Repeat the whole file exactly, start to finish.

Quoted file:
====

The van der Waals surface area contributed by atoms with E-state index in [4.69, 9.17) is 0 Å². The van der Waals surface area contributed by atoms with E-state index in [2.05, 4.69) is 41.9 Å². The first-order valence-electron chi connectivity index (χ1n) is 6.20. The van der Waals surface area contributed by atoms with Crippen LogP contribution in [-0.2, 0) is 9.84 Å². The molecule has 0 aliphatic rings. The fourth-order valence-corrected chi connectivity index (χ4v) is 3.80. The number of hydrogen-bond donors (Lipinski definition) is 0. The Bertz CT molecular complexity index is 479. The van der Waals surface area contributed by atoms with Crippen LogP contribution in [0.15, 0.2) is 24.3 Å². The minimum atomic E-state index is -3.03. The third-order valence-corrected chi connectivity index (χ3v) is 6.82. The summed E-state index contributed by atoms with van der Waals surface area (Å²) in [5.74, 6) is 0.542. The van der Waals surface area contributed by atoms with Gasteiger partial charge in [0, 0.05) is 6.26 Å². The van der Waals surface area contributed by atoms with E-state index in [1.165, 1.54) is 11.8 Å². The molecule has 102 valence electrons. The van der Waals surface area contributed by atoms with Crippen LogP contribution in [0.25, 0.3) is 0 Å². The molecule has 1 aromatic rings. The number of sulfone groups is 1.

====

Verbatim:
The van der Waals surface area contributed by atoms with E-state index in [4.69, 9.17) is 0 Å². The van der Waals surface area contributed by atoms with E-state index in [2.05, 4.69) is 41.9 Å². The first-order valence-electron chi connectivity index (χ1n) is 6.20. The van der Waals surface area contributed by atoms with Crippen LogP contribution in [-0.2, 0) is 9.84 Å². The molecule has 0 aliphatic rings. The fourth-order valence-corrected chi connectivity index (χ4v) is 3.80. The number of hydrogen-bond donors (Lipinski definition) is 0. The Bertz CT molecular complexity index is 479. The van der Waals surface area contributed by atoms with Crippen LogP contribution in [0.15, 0.2) is 24.3 Å². The minimum atomic E-state index is -3.03. The third-order valence-corrected chi connectivity index (χ3v) is 6.82. The summed E-state index contributed by atoms with van der Waals surface area (Å²) in [5.74, 6) is 0.542. The van der Waals surface area contributed by atoms with Gasteiger partial charge in [0, 0.05) is 6.26 Å². The van der Waals surface area contributed by atoms with E-state index in [1.165, 1.54) is 11.8 Å². The molecule has 102 valence electrons. The van der Waals surface area contributed by atoms with Crippen LogP contribution in [0.25, 0.3) is 0 Å². The molecule has 1 aromatic rings. The number of sulfone groups is 1.